Bonds & Gilts

  • Lower risk option than shares
  • Long term investment, generating regular income payments
  • Wide range of corporate and government-backed bonds available with TD

Price Volatility

What is the relationship between bond prices and interest rates?

An inverse relationship exists between bond prices and interest rates. This relationship is typically immediate and predictable. Essentially, when you buy a bond, you are implicitly taking a view that interest rates are likely to stay static or decrease.

If interest rates rise, bond prices will fall; this is because they must be sold at a discount in order for the investor buying the bond to earn the current market rate of interest. Conversely, if interest rates decline, bond prices will rise since the coupon rate will be higher than the prevailing market interest rate.

As an investor in bonds, you should at least be aware of the following two points in relation to interest rate changes:

  • bond prices are more sensitive to a reduction in interest rates than to an increase in interest rates
  • low coupon bonds are more sensitive to interest rate changes than high coupon bonds.

What is the relationship between interest rates and maturity?

Interest rate changes do not affect all bonds equally. The longer the term to maturity of a bond, the greater the risk that the market price of the bond will fluctuate from the maturity value

In return for taking on the additional risk associated with longer-term bonds, investors expect to receive compensation in the form of increased yield. As a result, there is a direct link between maturity and yield, a link explained by the yield curve.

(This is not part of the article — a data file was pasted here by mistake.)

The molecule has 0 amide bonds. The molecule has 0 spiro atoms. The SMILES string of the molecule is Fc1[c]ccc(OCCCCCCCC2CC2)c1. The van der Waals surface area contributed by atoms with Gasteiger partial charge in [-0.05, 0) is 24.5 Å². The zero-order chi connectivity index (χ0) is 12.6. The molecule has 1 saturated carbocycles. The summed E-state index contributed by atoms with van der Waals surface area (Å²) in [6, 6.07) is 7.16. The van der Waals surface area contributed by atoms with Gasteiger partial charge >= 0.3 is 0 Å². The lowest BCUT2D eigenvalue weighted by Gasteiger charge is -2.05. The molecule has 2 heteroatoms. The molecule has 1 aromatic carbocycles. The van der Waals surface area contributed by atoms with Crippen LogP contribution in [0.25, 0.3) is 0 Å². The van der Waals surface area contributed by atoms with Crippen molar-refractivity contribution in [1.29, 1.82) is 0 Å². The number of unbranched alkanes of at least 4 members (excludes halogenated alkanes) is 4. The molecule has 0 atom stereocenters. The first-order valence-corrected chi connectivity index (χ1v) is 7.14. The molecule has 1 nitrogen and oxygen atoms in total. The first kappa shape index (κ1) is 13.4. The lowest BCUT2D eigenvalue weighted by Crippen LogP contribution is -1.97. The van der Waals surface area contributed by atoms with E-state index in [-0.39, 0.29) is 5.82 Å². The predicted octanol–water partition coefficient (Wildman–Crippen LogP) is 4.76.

A yield curve is a graph in which interest rates are plotted against term to maturity for bonds of the same credit quality. Analysts, traders and investors study the shape of the yield curve carefully because it contains built-in expectations about future trends in interest rates.

What does the yield curve shape tell you?

If you want to use the yield curve as an investment decision tool, you need to know that yield curves can take different shapes. More importantly, you need to know what each shape represents.

A normal (or upward-sloping) yield curve indicates that interest rates rise as maturities lengthen, i.e. short-term rates are lower than long-term rates. This is the normal type of interest rate environment.

If the yield curve is steep, it means that you can attain significantly increased bond yields (and income) by purchasing bonds with longer maturities. A steep yield curve typically indicates investor expectations for rising inflation and stronger economic growth, and can usually be seen at the beginning of an economic expansion (or after the end of a recession).

If, however, the yield curve is flat, the difference between short-term and long-term interest rates is relatively small. In such a situation, investors may prefer to remain in the short end of the yield curve and purchase bonds with shorter maturities.

An inverted or downward-sloping yield curve implies that the longer the bond's maturity is, the lower the available return will be. It indicates that investors expect interest rates to fall. An inverted yield curve is sometimes considered a sign of an imminent depression.